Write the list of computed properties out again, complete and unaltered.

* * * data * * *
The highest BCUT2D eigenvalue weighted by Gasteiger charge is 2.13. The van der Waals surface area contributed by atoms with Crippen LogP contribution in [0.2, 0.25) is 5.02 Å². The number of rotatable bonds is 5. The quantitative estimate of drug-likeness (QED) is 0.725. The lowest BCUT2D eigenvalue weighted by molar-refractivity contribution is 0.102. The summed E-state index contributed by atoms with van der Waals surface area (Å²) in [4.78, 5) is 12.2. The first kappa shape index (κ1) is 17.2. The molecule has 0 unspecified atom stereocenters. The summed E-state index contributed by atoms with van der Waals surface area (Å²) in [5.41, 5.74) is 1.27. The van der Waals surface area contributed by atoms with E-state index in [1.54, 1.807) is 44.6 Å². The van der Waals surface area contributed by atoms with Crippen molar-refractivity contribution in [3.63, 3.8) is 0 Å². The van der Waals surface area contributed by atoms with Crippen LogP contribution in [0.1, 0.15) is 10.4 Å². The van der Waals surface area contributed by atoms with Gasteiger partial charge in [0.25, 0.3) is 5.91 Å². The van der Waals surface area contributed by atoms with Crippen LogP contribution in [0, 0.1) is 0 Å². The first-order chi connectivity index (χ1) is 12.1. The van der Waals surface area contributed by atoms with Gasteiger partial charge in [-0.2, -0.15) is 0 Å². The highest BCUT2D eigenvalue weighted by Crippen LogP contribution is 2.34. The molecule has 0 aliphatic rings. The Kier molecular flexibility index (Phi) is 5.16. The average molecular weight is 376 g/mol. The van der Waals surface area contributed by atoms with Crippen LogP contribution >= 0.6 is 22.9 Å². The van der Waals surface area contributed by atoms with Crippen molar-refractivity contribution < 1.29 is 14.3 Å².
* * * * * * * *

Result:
The highest BCUT2D eigenvalue weighted by Gasteiger charge is 2.13. The van der Waals surface area contributed by atoms with Crippen LogP contribution in [0.2, 0.25) is 5.02 Å². The number of rotatable bonds is 5. The quantitative estimate of drug-likeness (QED) is 0.725. The lowest BCUT2D eigenvalue weighted by molar-refractivity contribution is 0.102. The summed E-state index contributed by atoms with van der Waals surface area (Å²) in [4.78, 5) is 12.2. The first kappa shape index (κ1) is 17.2. The molecule has 0 unspecified atom stereocenters. The summed E-state index contributed by atoms with van der Waals surface area (Å²) in [5.41, 5.74) is 1.27. The van der Waals surface area contributed by atoms with E-state index in [1.54, 1.807) is 44.6 Å². The van der Waals surface area contributed by atoms with Crippen molar-refractivity contribution in [3.63, 3.8) is 0 Å². The van der Waals surface area contributed by atoms with Crippen LogP contribution in [0.1, 0.15) is 10.4 Å². The van der Waals surface area contributed by atoms with Gasteiger partial charge in [0.25, 0.3) is 5.91 Å². The van der Waals surface area contributed by atoms with Crippen LogP contribution in [0, 0.1) is 0 Å². The first-order chi connectivity index (χ1) is 12.1. The van der Waals surface area contributed by atoms with Gasteiger partial charge in [-0.2, -0.15) is 0 Å². The highest BCUT2D eigenvalue weighted by Crippen LogP contribution is 2.34. The molecule has 0 aliphatic rings. The Kier molecular flexibility index (Phi) is 5.16. The average molecular weight is 376 g/mol. The van der Waals surface area contributed by atoms with Crippen LogP contribution >= 0.6 is 22.9 Å². The van der Waals surface area contributed by atoms with Crippen molar-refractivity contribution < 1.29 is 14.3 Å².